2023 general elections may be drenched in bloodbath
POLITICAL violence by Zanu PF activists on main opposition Citizens’ Coalition for Change (CCC) leader Nelson Chamisa, his party supporters and journalists this week signalled a potential bloodbath ahead of crucial general elections next year.
Zimbabwe has a long history of political violence, especially during elections, dating back to its independence from Britain in 1980. Most of the polls since then have been drenched in blood amid violence, brutality and killings.
Just this week, on Tuesday, Chamisa’s convoy of vehicles came under attack from suspected Zanu PF militants in Uzumba Maramba Pfungwe in Mashonaland East province, an area perceived as the ruling party’s stronghold, resulting in several injuries.
A day later, Chamisa’s convoy met the same fate when he tried to visit Wedza, also in Mashonaland East, to meet his party supporters.
On Thursday, suspected Zanu PF supporters in Gokwe, Midlands province, ambushed Chamisa’s convoy, and physically attacked journalists and some CCC supporters.
Crisis in Zimbabwe Coalition said it was “alarmed at the increase in the levels of political intolerance, which is characterised by violence, targeting journalists and members of the opposition CCC”.
The journalists attacked included Tongai Mwenje, Pellagia Mpurwa, Chelsea Mashayamombe and Toneo Rutsito who reportedly lost a tooth in the violence.
“So far, no arrests have been made, and the police is yet to issue any statements regarding these acts of violence, which we expect to be nipped through swift and impartial action by the police to arraign the perpetrators,” Crisis in Zimbabwe Coalition spokesperson Obert Masaraure said.
“Police should — without fear or favour — investigate, arrest and prosecute perpetrators of political violence, many of whom are known, this not only enhances public confidence of the law enforcement agents, but also deters would-be perpetrators, and creates a peaceful and free environment as Zimbabwe heads for the 2023 elections,” he said.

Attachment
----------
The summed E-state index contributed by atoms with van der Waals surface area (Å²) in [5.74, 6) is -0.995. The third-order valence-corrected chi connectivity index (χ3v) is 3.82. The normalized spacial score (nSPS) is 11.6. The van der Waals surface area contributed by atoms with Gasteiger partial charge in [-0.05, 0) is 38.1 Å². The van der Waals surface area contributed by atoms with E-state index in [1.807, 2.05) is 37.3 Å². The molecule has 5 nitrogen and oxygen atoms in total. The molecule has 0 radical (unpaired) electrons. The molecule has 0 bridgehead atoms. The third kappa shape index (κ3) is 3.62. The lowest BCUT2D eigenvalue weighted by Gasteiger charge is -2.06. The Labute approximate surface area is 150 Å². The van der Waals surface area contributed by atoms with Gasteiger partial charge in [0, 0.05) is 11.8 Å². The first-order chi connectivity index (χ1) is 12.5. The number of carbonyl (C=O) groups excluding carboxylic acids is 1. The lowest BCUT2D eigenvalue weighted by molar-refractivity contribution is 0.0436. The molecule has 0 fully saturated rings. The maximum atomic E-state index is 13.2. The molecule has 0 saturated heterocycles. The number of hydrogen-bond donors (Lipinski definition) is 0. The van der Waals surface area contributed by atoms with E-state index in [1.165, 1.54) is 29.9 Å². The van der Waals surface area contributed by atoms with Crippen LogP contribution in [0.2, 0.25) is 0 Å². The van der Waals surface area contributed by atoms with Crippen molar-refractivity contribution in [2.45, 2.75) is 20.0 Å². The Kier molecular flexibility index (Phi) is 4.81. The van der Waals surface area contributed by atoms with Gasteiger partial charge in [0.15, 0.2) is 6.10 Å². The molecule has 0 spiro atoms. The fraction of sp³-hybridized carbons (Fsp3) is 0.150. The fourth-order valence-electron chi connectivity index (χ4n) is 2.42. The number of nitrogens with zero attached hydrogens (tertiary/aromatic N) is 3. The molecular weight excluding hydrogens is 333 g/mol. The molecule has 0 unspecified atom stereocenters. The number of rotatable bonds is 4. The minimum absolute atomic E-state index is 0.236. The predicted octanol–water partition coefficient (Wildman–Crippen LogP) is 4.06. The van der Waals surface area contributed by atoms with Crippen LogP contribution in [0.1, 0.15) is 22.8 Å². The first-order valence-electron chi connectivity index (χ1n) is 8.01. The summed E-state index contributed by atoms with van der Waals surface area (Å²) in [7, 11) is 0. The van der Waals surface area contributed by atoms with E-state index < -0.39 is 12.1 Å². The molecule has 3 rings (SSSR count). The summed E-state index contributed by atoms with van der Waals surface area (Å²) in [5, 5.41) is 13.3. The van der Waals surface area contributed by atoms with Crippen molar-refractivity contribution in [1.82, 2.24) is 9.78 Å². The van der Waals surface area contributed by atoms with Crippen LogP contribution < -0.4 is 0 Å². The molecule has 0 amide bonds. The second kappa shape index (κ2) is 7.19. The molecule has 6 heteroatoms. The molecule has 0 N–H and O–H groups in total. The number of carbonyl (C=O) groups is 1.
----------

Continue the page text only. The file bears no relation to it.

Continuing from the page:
“The coalition further implores the police not to coalesce with the ruling party in denying the opposition and civil society actors the space to conduct their business in line with the constitutionally guaranteed freedoms of association, assembly and expression.
“The role of the police in preventing violence and prosecuting perpetrators of violence is clearly encapsulated in section 219 of the constitution, which gives the police service the mandate of preventing crime, protecting lives and property, maintaining law and order, upholding the constitution and enforcing the law without fear or favour. It is therefore with no doubt that having such recurring incidents of violence is an indictment on the police.”
The group further said: “We further call on President (Emmerson) Mnangagwa to publicly denounce violence within his party and live up to his own words, when — while addressing a Zanu PF Politburo meeting on Tuesday — he said Zanu PF supporters should preach the gospel of peace, unity and love.
“It would be hypocritical of him to publicly denounce violence, while secretly condoning it, and in light of these recurring incidents, it is only prudent for Mnangagwa to call out his party supporters. Lastly, we urge the Zimbabwe Electoral Commission to operationalise the Multi-Party Liaison Committee, so that political parties not adhering to the code of conduct on elections are held accountable.” —— Staff Writer.